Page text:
Then it was time for the final set, featuring my solo electronic performance. I started with the solo version of White Wine (and a cup of white wine). The Casio SK-1 was sampled and remixed in Ableton Live, with the statement of the melody and cords, followed by a cacophony leading into two distinct rhythmic sections: first a funk/disco sound featuring MicroFreak bass and a jazz piano improvisation; and then a Stereolab inspired electric-organ solo leading into a final section of tape-delayed metallic sounds (Strymon Magneto and Pocket Gamelan from Crank Sturgeon).
After that, it was on to the cat-infused and disco-and-French-House inspired Donershtik. The piece is just a lot of fun, a classic 70s analog melody (in this case on the Arturia MiniBrute) in Phrygian mode followed by playful modular improvisation (anchored by the MOK Wavewazor) going into the electric piano disco/house section.
Overall, I think this was one of the best of my live solo sets, tightly choreographed with a relatively diverse and robust setup, and well-defined and well-rehearsed pieces. Once again, structure and hard work paid off.
But I also fed off the positive energy and enthusiasm of the crowd, which brought together regular friends and fans with members of the transgender community. It was a beautiful night overall, and I look forward to both being present and helping organize the next in this series.
I attached a Hot Hand USB accelerometer to a cat collar and let Sophie run around and chase a fish-on-a-stick toy for a little while. I captured the MIDI output from this and fed it into a synth on Ableton Live. This is the result!
“Available here: http://sonicbloom.net/en/packs/max-fo…
Noland is a unique Synthesizer with individually automatable XY-control.Noland lets you store custom XY automations and colour schemes as Presets.
NolandFX is a old-school harmoniser effect, also part of this pack.
Max for Cats crafts Software Instruments, Effects, MIDI devices, Sound Design and Samples for Ableton Live.”
I am Max user for some projects, but still haven’t taken the plunge into Max for Live. Time to do so? (and not just because of the cats)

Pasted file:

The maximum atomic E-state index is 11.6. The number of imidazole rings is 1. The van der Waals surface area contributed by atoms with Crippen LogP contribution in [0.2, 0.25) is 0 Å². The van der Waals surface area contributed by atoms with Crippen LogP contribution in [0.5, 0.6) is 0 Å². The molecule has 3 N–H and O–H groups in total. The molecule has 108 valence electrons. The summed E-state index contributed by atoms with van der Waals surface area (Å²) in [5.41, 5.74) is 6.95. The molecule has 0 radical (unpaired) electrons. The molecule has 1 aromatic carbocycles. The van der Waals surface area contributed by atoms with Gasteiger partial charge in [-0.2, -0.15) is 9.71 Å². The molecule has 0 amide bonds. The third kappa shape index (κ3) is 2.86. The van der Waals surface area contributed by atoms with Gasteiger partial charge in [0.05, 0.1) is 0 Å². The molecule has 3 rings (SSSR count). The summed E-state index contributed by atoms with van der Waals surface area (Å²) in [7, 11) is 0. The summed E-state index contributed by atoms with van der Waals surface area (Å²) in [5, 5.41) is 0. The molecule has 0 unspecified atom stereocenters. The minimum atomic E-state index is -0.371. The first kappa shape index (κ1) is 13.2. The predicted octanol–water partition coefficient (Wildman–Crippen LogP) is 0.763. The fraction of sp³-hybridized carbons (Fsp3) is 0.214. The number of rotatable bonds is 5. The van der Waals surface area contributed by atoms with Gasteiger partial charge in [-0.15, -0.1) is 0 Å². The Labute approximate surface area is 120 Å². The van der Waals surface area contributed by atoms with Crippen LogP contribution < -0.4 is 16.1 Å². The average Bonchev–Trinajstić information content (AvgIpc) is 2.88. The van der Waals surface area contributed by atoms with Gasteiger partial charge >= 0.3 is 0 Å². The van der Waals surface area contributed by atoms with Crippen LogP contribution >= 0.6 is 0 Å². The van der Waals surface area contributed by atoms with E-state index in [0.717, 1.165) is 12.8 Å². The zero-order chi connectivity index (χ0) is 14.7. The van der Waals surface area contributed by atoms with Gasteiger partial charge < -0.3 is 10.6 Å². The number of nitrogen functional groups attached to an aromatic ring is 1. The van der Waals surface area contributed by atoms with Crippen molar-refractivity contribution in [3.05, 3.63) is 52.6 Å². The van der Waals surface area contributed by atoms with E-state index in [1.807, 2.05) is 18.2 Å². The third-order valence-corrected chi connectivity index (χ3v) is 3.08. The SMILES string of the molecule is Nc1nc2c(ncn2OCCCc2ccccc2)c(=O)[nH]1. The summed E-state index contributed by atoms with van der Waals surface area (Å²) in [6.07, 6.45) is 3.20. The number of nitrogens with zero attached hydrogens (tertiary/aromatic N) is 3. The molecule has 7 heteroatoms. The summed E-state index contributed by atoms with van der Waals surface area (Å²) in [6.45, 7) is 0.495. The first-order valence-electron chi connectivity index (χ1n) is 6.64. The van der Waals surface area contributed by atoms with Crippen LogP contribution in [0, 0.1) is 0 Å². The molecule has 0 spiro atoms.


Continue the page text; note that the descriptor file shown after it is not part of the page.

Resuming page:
From our friend Alex Ookpik (see what we did there?) via Instagram. Instagram is a great way to get your cat-and-gear pics onto the blog. Simply post to your feed and leave a comment on your post with “@catsynth”.
The Outsound new-music programs at the Luggage Store Gallery often try to pair groups that complement one another geographically and musically. This was the case in late March with a program featuring The Use and Mountain Vs. Building.
The performance opened with Mountain Vs Building, a group featuring Sheila Bosco on drums and keyboard, Michael Lowe-Grandi on guitar, Brian Lucas on bass, and Mark Pino on drums. Given the instrumental lineup, there were two drum sets going at the same time during many parts of the set, including at the start.
With so much opportunity for rhythmic foundation, it wasn’t surprising that their music included strong and sometimes funky riffs overlaid with guitar and keyboard effects. The two drum sets worked well without being overwhelming. There were more freeform pieces as well that focused and timbral and noise effects via synths and effects boxes; and the final piece featuring vocals was fun. Overall, it was a strong set technically and musically. The visual effect of the lighting was a nice touch as well.
The second set featured The Use, the latest solo project by Michael Durek who was visiting from the New York area as part of a west-coast tour. I have seen many of his performances before with PAS Musique and the SK Orchestra, but his new project takes things to another level musically and technically. The electronic elements, a combination of Ableton Live and theremin, were more idiomatic, combining dark melodies, harmonies and rhythms. And it was as much a visual performance, with dance movements in time to the music. You can get a good sense of the overall performance in this video.
I am glad that The Use had the opportunity to perform at our Thursday-night Outsound music series. Indeed both bands performed well that evening to an appreciative audience. And I am happy to see more experimental music groups confidently incorporating popular idioms into their music.